Review: Two of Funk Night Records' most distinctive and innovative acts join forces for two outstanding pieces of psychedelic fiery funk fusion. Estonian duo Misha Panfilov Sound Combo set the bedrock on "Soul Strut". All fuzzy, unkempt and energetic, it sets the scene for Detroit's Coco Buttafli to lay her scorched heart on the line in an almost metal-like style. "Electrifying Woman" takes us even deeper into the psychedelic mindset as the groove is given a swampy, dizzying feeling while Coco spits spoken word with such a savage honesty you can't helped but get sucked into the story. Two of a kind.
Review: Destination mid 70s Nairobi where Madagascan guitarist Jimmy Mawi was laying down some serious vibes... Signed to EMI's Pathe imprint, he released three singles during his career which have all since faded to obscurity. Until now. Dusty, garagey and steaming with raw blues fusion, it's hard to deny any parallels to Hendrix as Mawi expresses himself with a rough heartfelt frenzy. Highlights include the Zep-level smoked out soul of "Blue Star Blues" and the insistent drive and reverbed out faraway vocals on "Black Dialogue". Another exemplary Afro-funk find from Soundway.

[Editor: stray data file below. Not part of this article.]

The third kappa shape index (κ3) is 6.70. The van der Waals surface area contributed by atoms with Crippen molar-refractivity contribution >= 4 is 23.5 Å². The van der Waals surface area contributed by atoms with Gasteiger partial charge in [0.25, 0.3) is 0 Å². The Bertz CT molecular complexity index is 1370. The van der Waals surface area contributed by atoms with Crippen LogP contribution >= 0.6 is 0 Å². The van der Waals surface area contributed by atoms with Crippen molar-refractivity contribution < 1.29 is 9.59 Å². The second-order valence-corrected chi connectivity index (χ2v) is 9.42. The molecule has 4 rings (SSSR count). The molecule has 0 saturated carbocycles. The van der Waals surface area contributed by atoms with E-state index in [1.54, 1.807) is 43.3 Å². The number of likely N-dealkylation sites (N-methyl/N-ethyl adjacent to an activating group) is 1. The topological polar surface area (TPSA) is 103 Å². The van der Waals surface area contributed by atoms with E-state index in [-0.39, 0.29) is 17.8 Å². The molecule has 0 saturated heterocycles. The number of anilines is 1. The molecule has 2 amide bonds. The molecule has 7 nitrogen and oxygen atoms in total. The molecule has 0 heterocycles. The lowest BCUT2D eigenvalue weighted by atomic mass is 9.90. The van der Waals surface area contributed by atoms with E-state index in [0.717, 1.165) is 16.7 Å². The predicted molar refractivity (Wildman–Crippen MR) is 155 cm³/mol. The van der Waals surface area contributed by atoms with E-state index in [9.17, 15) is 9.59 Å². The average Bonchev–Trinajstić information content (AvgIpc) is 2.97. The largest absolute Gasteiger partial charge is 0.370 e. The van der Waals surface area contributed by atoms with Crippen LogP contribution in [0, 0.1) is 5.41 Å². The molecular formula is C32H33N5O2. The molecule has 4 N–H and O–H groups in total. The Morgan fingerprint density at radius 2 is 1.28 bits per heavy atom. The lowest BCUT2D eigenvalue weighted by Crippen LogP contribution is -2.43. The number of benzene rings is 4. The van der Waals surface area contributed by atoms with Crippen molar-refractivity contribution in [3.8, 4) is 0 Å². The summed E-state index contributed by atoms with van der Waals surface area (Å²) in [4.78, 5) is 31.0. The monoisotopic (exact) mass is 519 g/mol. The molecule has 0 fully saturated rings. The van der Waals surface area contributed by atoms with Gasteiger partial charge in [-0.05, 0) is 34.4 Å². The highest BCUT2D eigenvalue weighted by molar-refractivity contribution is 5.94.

Review: Even though it appeared on his fine 1971 album "Headless Heroes Of The Apocalypse" - a suitably dystopian set in which our hero rails against the ills of godless society - "Jagger The Dagger" is not one of Eugene McDaniels better known tracks. Yet as this Japanese seven-inch reissue proves, it remains a superb chunk of bizarre-but-brilliant jazz/rock/soul fusion full of delay-laden country style guitar solos, weirdo backing vocals, sumptuously laidback grooves and vocals that take aim at Mick Jagger and his "devil's dance". Flipside "Cherrystones" is a Vietnam War-era civil rights cry built around good old-fashioned fuzz-toned grooves, Chuck Berry style rock 'n' roll guitar solos and a pretty crazy lead vocal.